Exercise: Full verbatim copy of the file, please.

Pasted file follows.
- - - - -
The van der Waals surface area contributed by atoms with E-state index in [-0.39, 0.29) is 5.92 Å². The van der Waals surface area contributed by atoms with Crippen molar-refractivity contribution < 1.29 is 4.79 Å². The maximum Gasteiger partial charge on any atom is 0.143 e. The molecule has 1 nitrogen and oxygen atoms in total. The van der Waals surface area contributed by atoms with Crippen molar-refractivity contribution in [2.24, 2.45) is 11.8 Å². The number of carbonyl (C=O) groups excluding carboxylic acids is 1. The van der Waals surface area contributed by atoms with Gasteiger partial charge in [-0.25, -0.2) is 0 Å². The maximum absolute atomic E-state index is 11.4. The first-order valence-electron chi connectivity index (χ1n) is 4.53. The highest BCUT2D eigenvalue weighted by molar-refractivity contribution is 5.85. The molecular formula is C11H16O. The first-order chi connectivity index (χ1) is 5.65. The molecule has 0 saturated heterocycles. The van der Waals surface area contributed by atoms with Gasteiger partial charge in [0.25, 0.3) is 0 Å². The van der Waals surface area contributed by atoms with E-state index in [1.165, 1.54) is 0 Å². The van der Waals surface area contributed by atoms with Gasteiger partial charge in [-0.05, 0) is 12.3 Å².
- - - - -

The van der Waals surface area contributed by atoms with E-state index in [-0.39, 0.29) is 5.92 Å². The van der Waals surface area contributed by atoms with Crippen molar-refractivity contribution < 1.29 is 4.79 Å². The maximum Gasteiger partial charge on any atom is 0.143 e. The molecule has 1 nitrogen and oxygen atoms in total. The van der Waals surface area contributed by atoms with Crippen molar-refractivity contribution in [2.24, 2.45) is 11.8 Å². The number of carbonyl (C=O) groups excluding carboxylic acids is 1. The van der Waals surface area contributed by atoms with Gasteiger partial charge in [-0.25, -0.2) is 0 Å². The maximum absolute atomic E-state index is 11.4. The first-order valence-electron chi connectivity index (χ1n) is 4.53. The highest BCUT2D eigenvalue weighted by molar-refractivity contribution is 5.85. The molecular formula is C11H16O. The first-order chi connectivity index (χ1) is 5.65. The molecule has 0 saturated heterocycles. The van der Waals surface area contributed by atoms with Gasteiger partial charge in [0.25, 0.3) is 0 Å². The van der Waals surface area contributed by atoms with E-state index in [1.165, 1.54) is 0 Å². The van der Waals surface area contributed by atoms with Gasteiger partial charge in [-0.05, 0) is 12.3 Å².